North Korea, secondary sanctions, tertiary impacts, and the coming death spiral

As I write today, rumors are swirling through the South Korean media of defections and purges involving so many North Korean diplomats, spies, minders, workers, and other officials that I haven’t had the time to either keep up with them or sort out the conflicts in those reports. I’ll try to do that by this time next week, and …

Chinese banks are cracking down on N. Korean money laundering again. Will it last this time?

Several news sources are reporting that Chinese banks, particularly in China’s northeast, have started to freeze or close accounts held by North Korean individuals and businesses. The Daily NK, citing unnamed local sources, was the first to report this potentially important development. It says both large state-owned banks (such as the China Construction Bank) and …

Commence Primary Ignition: Treasury zaps the Bank of Dandong for laundering Kim Jong-Un’s money

And so, the “maximum pressure” we’ve been waiting for begins in earnest. Yesterday afternoon, the Treasury Department announced a series of legal actions against Chinese enablers of North Korea’s proliferation, smuggling, and money laundering. First, Treasury’s Office of Foreign Assets Control froze the assets of two businessmen and a shipping company. One of those businessmen, Sun …

Leaked U.N. report reveals record seizure of North Korean arms last August (updated)

The 2017 report of the U.N. Panel of Experts isn’t due to be published for another month, but a Kyodo News reporter has already obtained and published leaked excerpts. The focus of Kyodo’s story is the now-familiar (and unquestionably accurate) castigation of member state governments for not putting enough will or resources into the enforcement …

Treasury fires a broadside at Kim Jong-un’s slave labor racket

This blog has promoted the outstanding investigative work and legal analysis of the Leiden Asia Center in exposing North Korea’s rental of forced labor to European shipyards and construction companies, under unsafe and exploitative conditions. That work, ably led by Remco Breuker, yielded this Vice documentary and reports filled with actionable information.  Recently, Breuker wrote a …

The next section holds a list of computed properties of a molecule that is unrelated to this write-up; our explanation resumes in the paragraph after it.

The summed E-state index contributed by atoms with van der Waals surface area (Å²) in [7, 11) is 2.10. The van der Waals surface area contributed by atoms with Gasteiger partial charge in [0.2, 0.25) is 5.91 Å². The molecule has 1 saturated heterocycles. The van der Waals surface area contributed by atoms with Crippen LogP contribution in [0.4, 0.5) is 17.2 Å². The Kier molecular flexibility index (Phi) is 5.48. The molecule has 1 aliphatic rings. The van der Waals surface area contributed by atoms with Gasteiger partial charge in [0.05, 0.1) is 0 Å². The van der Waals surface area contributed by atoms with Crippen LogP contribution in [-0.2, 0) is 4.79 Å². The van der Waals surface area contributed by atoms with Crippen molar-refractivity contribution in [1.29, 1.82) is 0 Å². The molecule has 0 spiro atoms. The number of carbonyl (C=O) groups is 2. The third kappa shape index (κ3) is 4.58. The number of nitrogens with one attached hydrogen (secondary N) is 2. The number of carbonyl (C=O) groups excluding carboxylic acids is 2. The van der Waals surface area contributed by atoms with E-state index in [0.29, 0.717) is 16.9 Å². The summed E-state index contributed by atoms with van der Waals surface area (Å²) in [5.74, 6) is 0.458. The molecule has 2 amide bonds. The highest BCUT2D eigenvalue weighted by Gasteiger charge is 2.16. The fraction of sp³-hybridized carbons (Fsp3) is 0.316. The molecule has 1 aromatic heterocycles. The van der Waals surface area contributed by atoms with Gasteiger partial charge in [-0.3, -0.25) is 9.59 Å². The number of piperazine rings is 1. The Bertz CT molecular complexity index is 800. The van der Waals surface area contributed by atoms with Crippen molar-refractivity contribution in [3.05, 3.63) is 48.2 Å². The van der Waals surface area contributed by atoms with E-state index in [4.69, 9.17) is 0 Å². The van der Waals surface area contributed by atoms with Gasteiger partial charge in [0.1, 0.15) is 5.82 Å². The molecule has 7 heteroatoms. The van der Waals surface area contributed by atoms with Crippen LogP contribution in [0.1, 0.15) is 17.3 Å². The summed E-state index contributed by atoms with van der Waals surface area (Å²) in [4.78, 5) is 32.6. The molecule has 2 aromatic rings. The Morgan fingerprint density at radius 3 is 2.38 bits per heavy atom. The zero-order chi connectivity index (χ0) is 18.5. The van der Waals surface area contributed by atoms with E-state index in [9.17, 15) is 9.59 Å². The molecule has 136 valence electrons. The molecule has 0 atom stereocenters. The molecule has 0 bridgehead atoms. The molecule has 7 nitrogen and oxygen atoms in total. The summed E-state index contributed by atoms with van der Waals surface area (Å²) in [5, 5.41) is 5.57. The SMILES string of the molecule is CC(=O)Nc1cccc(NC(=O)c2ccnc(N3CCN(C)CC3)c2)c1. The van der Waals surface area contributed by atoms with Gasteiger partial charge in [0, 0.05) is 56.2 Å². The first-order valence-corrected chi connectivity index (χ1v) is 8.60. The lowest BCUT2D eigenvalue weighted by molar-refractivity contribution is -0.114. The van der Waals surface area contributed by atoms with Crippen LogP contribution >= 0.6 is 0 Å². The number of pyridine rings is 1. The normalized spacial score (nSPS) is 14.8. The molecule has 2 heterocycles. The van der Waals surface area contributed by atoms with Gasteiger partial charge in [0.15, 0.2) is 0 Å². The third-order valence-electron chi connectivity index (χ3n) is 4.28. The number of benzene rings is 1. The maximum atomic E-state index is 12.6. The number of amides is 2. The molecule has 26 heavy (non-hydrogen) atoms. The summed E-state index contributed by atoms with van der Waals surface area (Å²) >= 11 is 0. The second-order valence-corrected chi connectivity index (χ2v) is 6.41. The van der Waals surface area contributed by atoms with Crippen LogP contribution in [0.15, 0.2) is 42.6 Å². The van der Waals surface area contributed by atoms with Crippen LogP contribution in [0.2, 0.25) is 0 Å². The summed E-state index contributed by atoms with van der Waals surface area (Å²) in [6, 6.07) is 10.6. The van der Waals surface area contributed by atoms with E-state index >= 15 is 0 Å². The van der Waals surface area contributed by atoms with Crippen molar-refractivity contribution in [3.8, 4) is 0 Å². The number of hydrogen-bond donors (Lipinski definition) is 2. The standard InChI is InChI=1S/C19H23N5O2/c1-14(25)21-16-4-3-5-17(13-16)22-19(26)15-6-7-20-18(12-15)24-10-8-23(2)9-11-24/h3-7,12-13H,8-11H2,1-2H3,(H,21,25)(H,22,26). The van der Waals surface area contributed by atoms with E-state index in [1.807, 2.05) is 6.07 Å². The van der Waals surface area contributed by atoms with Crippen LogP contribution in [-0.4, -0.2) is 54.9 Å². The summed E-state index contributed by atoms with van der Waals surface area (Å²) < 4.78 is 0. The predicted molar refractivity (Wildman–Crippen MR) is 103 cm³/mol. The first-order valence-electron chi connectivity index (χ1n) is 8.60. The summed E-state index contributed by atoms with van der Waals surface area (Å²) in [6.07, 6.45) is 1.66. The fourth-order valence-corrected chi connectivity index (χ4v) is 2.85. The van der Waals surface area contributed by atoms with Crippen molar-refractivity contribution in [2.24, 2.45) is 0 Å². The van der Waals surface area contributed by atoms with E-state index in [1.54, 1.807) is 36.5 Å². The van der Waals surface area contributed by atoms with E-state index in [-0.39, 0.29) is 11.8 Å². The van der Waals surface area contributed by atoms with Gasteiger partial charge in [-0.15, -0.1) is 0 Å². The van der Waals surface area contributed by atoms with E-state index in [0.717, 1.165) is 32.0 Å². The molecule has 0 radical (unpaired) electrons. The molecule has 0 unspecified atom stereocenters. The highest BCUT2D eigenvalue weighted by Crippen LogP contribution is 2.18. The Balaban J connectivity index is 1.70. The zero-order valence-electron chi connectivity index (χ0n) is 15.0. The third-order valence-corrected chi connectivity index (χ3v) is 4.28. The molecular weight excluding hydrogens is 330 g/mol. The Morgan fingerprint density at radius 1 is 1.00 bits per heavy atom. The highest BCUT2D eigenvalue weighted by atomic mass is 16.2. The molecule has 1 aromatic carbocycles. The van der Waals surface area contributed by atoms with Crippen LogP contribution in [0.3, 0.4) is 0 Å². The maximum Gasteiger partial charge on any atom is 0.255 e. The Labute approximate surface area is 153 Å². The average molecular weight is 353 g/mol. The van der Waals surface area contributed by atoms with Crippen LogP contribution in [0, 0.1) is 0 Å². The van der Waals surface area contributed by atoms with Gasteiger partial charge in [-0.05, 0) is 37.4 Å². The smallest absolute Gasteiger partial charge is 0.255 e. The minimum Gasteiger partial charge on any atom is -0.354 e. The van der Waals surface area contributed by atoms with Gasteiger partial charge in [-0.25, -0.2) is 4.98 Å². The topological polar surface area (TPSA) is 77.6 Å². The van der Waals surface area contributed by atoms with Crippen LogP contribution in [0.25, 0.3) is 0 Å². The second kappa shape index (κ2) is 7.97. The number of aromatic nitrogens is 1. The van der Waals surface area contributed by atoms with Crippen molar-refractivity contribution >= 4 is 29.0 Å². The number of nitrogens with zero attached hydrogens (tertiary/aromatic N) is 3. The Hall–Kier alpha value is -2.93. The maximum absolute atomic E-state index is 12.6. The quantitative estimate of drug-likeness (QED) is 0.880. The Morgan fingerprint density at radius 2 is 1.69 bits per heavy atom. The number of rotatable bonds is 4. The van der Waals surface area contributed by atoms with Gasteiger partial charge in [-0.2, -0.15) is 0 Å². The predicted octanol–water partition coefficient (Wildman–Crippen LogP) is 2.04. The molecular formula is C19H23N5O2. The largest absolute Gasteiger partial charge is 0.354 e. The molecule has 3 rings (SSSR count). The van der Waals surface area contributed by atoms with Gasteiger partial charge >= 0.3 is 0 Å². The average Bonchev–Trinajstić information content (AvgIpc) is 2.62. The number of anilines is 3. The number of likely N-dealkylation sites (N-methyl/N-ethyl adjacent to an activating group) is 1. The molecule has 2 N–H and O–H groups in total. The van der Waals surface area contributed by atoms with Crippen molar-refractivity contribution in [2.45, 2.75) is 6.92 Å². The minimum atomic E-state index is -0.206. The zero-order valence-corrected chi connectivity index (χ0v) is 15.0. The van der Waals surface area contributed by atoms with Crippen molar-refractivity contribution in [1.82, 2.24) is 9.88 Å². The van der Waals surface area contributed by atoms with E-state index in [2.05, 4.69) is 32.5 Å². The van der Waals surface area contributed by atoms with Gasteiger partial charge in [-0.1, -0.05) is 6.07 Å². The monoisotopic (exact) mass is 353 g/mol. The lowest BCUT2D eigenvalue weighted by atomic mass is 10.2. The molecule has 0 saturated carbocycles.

In Russia, job holds YOU down (if you’re a North Korean)

For the second time this year, a group of North Korean overseas workers has defected to South Korea — this time, from Russia. KBS, citing anonymous South Korean government sources, first reported that “nearly ten” North Korean construction workers in St. Petersburg fled their dormitory in late August, contacted the local South Korean consulate, and expressed their intention …

“Citizens of Pyongyang, my name is Thae Yong-ho.”

When the news broke yesterday that North Korea’s Deputy Ambassador to the United Kingdom, Thae Yong-ho, had defected, many reporters who knew him were astonished. Subject to the confirmation of reports that a North Korean general and several diplomats defected in China recently, Thae would be the highest-ranking diplomat to have defected from the North, …

A strike by North Korean workers in Kuwait portends a dark fate for them, and for Kim Jong-un.

I first learned that North Korea had exported laborers to Kuwait when I heard that those workers were providing thirsty locals with a valuable public service by brewing black-market moonshine for them. Then, in April, a report emerged that seemed almost too remarkable to be true — 100 North Korean workers in Kuwait had mutinied against …

Report: 100 North Korean workers in Kuwait protest unpaid wages

Because North Korea is so uniquely opaque and repressive, it’s often difficult to gauge the level of dissent against, or popular support for, its regime. That repression follows North Koreans when they’re sent abroad to earn money for the regime, usually through the implied threat to punish the workers’ loved ones back in North Korea …